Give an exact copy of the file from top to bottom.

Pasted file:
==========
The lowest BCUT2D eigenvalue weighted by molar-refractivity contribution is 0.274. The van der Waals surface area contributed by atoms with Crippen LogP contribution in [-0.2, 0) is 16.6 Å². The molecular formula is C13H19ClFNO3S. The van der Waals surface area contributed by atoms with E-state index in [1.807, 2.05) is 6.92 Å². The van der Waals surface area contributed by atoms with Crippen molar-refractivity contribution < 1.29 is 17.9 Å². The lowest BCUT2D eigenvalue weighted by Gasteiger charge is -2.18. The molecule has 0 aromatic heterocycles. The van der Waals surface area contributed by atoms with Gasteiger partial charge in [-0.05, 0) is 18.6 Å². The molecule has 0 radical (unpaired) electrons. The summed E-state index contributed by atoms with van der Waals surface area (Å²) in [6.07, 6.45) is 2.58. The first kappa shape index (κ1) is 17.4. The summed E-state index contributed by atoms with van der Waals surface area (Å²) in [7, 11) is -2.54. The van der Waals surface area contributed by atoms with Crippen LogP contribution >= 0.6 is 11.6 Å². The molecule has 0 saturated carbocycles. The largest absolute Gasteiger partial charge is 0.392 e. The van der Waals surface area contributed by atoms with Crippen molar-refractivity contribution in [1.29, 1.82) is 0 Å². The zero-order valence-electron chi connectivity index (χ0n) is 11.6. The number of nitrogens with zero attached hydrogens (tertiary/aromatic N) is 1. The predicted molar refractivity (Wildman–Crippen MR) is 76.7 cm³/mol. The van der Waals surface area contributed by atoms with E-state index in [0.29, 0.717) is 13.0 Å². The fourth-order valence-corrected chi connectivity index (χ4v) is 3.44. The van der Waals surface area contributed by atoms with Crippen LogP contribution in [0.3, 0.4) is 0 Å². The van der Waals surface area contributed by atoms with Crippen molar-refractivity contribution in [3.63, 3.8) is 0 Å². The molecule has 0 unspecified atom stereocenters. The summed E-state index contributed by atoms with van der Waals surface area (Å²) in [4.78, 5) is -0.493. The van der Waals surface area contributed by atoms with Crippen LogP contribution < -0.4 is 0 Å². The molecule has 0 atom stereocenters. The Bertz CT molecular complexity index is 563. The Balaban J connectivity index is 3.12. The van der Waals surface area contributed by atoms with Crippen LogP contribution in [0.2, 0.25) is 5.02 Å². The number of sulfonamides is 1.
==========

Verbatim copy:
The lowest BCUT2D eigenvalue weighted by molar-refractivity contribution is 0.274. The van der Waals surface area contributed by atoms with Crippen LogP contribution in [-0.2, 0) is 16.6 Å². The molecular formula is C13H19ClFNO3S. The van der Waals surface area contributed by atoms with E-state index in [1.807, 2.05) is 6.92 Å². The van der Waals surface area contributed by atoms with Crippen molar-refractivity contribution < 1.29 is 17.9 Å². The lowest BCUT2D eigenvalue weighted by Gasteiger charge is -2.18. The molecule has 0 aromatic heterocycles. The van der Waals surface area contributed by atoms with Gasteiger partial charge in [-0.05, 0) is 18.6 Å². The molecule has 0 radical (unpaired) electrons. The summed E-state index contributed by atoms with van der Waals surface area (Å²) in [6.07, 6.45) is 2.58. The first kappa shape index (κ1) is 17.4. The summed E-state index contributed by atoms with van der Waals surface area (Å²) in [7, 11) is -2.54. The van der Waals surface area contributed by atoms with Crippen LogP contribution >= 0.6 is 11.6 Å². The molecule has 0 saturated carbocycles. The largest absolute Gasteiger partial charge is 0.392 e. The van der Waals surface area contributed by atoms with Crippen molar-refractivity contribution in [1.29, 1.82) is 0 Å². The zero-order valence-electron chi connectivity index (χ0n) is 11.6. The number of nitrogens with zero attached hydrogens (tertiary/aromatic N) is 1. The predicted molar refractivity (Wildman–Crippen MR) is 76.7 cm³/mol. The van der Waals surface area contributed by atoms with E-state index in [0.29, 0.717) is 13.0 Å². The fourth-order valence-corrected chi connectivity index (χ4v) is 3.44. The van der Waals surface area contributed by atoms with Crippen LogP contribution in [0.3, 0.4) is 0 Å². The van der Waals surface area contributed by atoms with Crippen molar-refractivity contribution in [3.63, 3.8) is 0 Å². The molecule has 0 unspecified atom stereocenters. The summed E-state index contributed by atoms with van der Waals surface area (Å²) in [4.78, 5) is -0.493. The van der Waals surface area contributed by atoms with Crippen LogP contribution < -0.4 is 0 Å². The molecule has 0 atom stereocenters. The Bertz CT molecular complexity index is 563. The Balaban J connectivity index is 3.12. The van der Waals surface area contributed by atoms with Crippen LogP contribution in [0.2, 0.25) is 5.02 Å². The number of sulfonamides is 1.